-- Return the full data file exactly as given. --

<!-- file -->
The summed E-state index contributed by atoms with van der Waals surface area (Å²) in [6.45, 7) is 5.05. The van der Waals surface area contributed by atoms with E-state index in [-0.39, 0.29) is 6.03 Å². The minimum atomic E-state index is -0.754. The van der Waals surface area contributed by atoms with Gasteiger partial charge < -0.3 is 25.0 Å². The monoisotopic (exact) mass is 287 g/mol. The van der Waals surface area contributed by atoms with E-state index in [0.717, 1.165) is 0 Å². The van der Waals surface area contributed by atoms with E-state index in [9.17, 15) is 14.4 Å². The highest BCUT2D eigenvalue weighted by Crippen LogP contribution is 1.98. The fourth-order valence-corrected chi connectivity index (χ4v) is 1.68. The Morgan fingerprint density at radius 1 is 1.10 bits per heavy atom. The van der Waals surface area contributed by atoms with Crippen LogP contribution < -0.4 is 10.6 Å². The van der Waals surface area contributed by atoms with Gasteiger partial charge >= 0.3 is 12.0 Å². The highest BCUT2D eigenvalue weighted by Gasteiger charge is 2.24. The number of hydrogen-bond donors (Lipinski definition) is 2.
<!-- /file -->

The summed E-state index contributed by atoms with van der Waals surface area (Å²) in [6.45, 7) is 5.05. The van der Waals surface area contributed by atoms with E-state index in [-0.39, 0.29) is 6.03 Å². The minimum atomic E-state index is -0.754. The van der Waals surface area contributed by atoms with Gasteiger partial charge < -0.3 is 25.0 Å². The monoisotopic (exact) mass is 287 g/mol. The van der Waals surface area contributed by atoms with E-state index in [0.717, 1.165) is 0 Å². The van der Waals surface area contributed by atoms with E-state index in [9.17, 15) is 14.4 Å². The highest BCUT2D eigenvalue weighted by Crippen LogP contribution is 1.98. The fourth-order valence-corrected chi connectivity index (χ4v) is 1.68. The Morgan fingerprint density at radius 1 is 1.10 bits per heavy atom. The van der Waals surface area contributed by atoms with Crippen LogP contribution < -0.4 is 10.6 Å². The van der Waals surface area contributed by atoms with Gasteiger partial charge >= 0.3 is 12.0 Å². The highest BCUT2D eigenvalue weighted by Gasteiger charge is 2.24. The number of hydrogen-bond donors (Lipinski definition) is 2.